The Supreme Court reversed, 337 U.S. 265, 69 S. Ct. 1097, 93 L. Ed. 1353 (1949), holding that "due process of law" as guaranteed by the Fifth Amendment does not necessarily require federal administrative tribunals to grant oral argument to one claiming to be adversely affected by their determination of questions of law.
The Supreme Court said:
" [T]he right of oral argument as a matter of procedural due process varies from case to case in accordance with differing circumstances, as do other procedural regulations. Certainly the Constitution does not require oral argument in all cases where only insubstantial or frivolous questions of law, or indeed even substantial ones, are raised. Equally certainly it has left wide discretion to Congress in creating the procedures to be followed in both administrative and judicial proceedings, as well as in their conjunction." Id. 337 U.S. at 276, 69 S. Ct. at 1103.
To require a hearing on all questions of law, the Court indicated, would have serious effects on administrative and judicial tribunals.20
Both in the circumstances of WJR and in the present context Congress had provided for oral arguments or hearings only in limited instances. "Congress, we think, has committed to the Commission's discretion . . . the questions whether and under what circumstances it will allow or require oral argument, except where the Act itself expressly requires it." Id., 337 U.S. at 281, 69 S. Ct. at 1106. " [I]t is hardly to be taken that Congress intended the 'reasonable opportunity to show cause' always to include opportunity for oral argument." Id., 337 U.S. at 282, 69 S. Ct. at 1106. Neither the petitioner in WJR nor appellant here claimed that the hearing would allow presentation of information not already presented. "Respondent does not contend that it was denied any opportunity to present for the Commission's consideration any matter of fact or law in connection with its application or that the Commission has not given all matters submitted by it due and full consideration." Id., 337 U.S. at 284, 69 S. Ct. at 1107; see also Helene Curtis Industries, Inc. v. Sales Affiliates, Inc., 233 F.2d 148, 164 (2d Cir. 1956). Indeed, it appears that at least the first refusal to grant the patent was influenced by appellant's written opposition. Although appellant asserts that the ex parte interview with Sperry resulted in the issuance of the patent, there is no indication that the patent would not have been issued without the interview in view of the amendments to the claim subsequently made. The argument here has not ranged so wide as to suggest that the granting of a personal interview to the applicant and not to the inventor was an invidious discrimination per se; but we have considered and rejected this circumstance as an indication of the failure of due process. While an interview or hearing may prove helpful in the determination of a question, it is not the function of a court to compel interviews unless there exists some obligation to accord them.21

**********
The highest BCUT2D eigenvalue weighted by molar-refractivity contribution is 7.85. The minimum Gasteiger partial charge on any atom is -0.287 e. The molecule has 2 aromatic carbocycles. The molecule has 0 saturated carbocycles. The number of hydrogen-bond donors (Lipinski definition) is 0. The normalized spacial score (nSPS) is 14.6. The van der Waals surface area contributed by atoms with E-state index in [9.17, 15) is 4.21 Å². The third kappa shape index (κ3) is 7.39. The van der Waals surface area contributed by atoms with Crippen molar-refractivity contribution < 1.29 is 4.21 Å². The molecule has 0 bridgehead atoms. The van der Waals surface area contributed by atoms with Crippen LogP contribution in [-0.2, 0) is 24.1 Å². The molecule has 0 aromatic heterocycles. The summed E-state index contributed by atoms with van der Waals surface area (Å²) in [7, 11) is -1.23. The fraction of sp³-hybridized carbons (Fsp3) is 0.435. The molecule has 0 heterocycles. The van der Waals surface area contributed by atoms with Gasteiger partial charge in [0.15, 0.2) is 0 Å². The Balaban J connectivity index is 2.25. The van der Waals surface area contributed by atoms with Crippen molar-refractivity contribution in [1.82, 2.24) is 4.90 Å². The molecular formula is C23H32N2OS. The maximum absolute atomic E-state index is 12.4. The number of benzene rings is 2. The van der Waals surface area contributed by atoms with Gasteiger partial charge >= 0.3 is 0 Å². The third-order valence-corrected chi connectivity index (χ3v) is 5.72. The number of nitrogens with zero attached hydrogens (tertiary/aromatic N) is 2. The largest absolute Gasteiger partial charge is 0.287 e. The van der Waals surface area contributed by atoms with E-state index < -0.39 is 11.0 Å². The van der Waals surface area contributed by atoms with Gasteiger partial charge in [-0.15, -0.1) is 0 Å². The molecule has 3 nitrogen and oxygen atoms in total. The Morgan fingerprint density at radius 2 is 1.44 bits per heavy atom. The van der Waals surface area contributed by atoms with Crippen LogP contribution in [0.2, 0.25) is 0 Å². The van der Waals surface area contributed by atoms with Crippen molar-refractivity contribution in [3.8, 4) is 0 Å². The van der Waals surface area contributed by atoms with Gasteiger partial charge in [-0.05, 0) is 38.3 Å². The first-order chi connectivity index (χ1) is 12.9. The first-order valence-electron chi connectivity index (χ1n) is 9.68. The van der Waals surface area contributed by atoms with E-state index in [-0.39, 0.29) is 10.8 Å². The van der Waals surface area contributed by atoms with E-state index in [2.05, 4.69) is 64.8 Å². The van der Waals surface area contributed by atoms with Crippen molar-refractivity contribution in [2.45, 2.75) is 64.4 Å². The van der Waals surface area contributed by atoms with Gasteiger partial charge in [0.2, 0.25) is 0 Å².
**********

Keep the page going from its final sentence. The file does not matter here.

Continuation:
Mindful of the admonition of the Supreme Court that necessity of oral arguments must be decided on a case by case basis, WJR, 337 U.S. at 276, 69 S. Ct. 1097, 93 L. Ed. 1353, it is our opinion that this case is not one in which a personal interview with the Examiner or other oral hearing was necessary as an element of due process. Appellant has sought throughout the five years of this controversy to persuade the Patent Office that his invention was "obvious" and therefore not patentable under federal law. "Under Sec. 103, the scope and content of the prior art are to be determined; differences between the prior art and the claims at issue are to be ascertained; and the level of ordinary skill in the pertinent art resolved." Graham v. John Deere Co., 383 U.S. 1, 17, 86 S. Ct. 684, 694, 15 L. Ed. 2d 545 (1966). This type of inquiry involves technical and largely documented consideration as to which personal interviews could be of minimal assistance to an examiner.22
This contrast of factual situations can be seen by comparing Goldberg v. Kelly, 397 U.S. 254, 90 S. Ct. 1011, 25 L. Ed. 2d 287 (1970), with Richardson v. Perales, 402 U.S. 389, 91 S. Ct. 1420, 28 L. Ed. 2d 842 (1971). In Kelly the problem concerned initial termination, after ex parte investigation, of welfare benefits without a prior hearing. The Court held that the rudimentary aspects of due process require "an effective opportunity to defend by confronting any adverse witnesses and by presenting his own arguments and evidence orally." 397 U.S. at 268, 90 S. Ct. at 1020. In Perales, however, involving a federal statutory claim of disability benefits turning primarily upon medical evidence, the confrontation and cross-examination held required by due process of law in Kelly was not deemed essential.23
The instant case involves a question of patentability in technical aspects analogous to the problem of applicant's health in Perales. Both cases involved evaluation of data; neither case involved the veracity of the parties where an examination of the witness by the trier of fact was crucial. As the court said, "The matter comes down to the question of the procedure's integrity and fundamental fairness." 402 U.S. at 410, 91 S. Ct. at 1431.
We think that appellant was given ample opportunity to present his claims before the Patent Office even though he was not afforded a personal interview. "The ultimate requirement is a procedure that permits a meaningful opportunity to test and offer facts, present perspective, and invoke official discretion." Blackwell College of Business v. United States Att'y Gen., 147 U.S.App.D.C. 85, 454 F.2d 928 (decided Sept. 10, 1971). The procedure followed by the Patent Office allows to reluctant inventors in appellant's position fair opportunity to present their opposition to the issuance of a patent.